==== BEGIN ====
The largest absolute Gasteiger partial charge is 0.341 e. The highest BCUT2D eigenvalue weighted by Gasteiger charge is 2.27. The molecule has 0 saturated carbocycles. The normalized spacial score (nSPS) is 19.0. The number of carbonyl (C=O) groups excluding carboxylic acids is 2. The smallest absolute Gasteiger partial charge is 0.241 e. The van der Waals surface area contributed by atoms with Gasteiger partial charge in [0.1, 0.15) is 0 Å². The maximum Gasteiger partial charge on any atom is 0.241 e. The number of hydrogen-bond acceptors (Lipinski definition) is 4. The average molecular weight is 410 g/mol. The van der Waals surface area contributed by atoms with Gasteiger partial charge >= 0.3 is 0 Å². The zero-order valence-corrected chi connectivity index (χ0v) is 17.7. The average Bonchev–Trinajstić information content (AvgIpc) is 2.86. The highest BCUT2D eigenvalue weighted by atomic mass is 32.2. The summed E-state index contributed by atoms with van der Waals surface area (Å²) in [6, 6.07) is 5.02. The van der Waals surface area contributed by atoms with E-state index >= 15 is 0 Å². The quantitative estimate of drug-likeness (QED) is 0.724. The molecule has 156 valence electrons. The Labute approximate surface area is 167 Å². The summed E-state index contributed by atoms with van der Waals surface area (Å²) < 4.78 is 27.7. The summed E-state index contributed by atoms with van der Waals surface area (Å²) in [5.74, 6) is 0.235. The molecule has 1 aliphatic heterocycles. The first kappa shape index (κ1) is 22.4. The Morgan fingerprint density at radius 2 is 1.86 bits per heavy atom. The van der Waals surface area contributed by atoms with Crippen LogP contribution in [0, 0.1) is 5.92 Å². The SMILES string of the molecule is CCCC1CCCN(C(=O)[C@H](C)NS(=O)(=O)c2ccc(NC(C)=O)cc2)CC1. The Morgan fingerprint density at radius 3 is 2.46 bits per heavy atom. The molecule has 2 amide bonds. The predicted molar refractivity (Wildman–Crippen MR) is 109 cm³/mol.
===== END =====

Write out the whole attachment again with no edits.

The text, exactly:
The largest absolute Gasteiger partial charge is 0.341 e. The highest BCUT2D eigenvalue weighted by Gasteiger charge is 2.27. The molecule has 0 saturated carbocycles. The normalized spacial score (nSPS) is 19.0. The number of carbonyl (C=O) groups excluding carboxylic acids is 2. The smallest absolute Gasteiger partial charge is 0.241 e. The van der Waals surface area contributed by atoms with Gasteiger partial charge in [0.1, 0.15) is 0 Å². The maximum Gasteiger partial charge on any atom is 0.241 e. The number of hydrogen-bond acceptors (Lipinski definition) is 4. The average molecular weight is 410 g/mol. The van der Waals surface area contributed by atoms with Gasteiger partial charge >= 0.3 is 0 Å². The zero-order valence-corrected chi connectivity index (χ0v) is 17.7. The average Bonchev–Trinajstić information content (AvgIpc) is 2.86. The highest BCUT2D eigenvalue weighted by atomic mass is 32.2. The summed E-state index contributed by atoms with van der Waals surface area (Å²) in [6, 6.07) is 5.02. The van der Waals surface area contributed by atoms with E-state index >= 15 is 0 Å². The quantitative estimate of drug-likeness (QED) is 0.724. The molecule has 156 valence electrons. The Labute approximate surface area is 167 Å². The summed E-state index contributed by atoms with van der Waals surface area (Å²) < 4.78 is 27.7. The summed E-state index contributed by atoms with van der Waals surface area (Å²) in [5.74, 6) is 0.235. The molecule has 1 aliphatic heterocycles. The first kappa shape index (κ1) is 22.4. The Morgan fingerprint density at radius 2 is 1.86 bits per heavy atom. The van der Waals surface area contributed by atoms with Crippen LogP contribution in [0, 0.1) is 5.92 Å². The SMILES string of the molecule is CCCC1CCCN(C(=O)[C@H](C)NS(=O)(=O)c2ccc(NC(C)=O)cc2)CC1. The Morgan fingerprint density at radius 3 is 2.46 bits per heavy atom. The molecule has 2 amide bonds. The predicted molar refractivity (Wildman–Crippen MR) is 109 cm³/mol.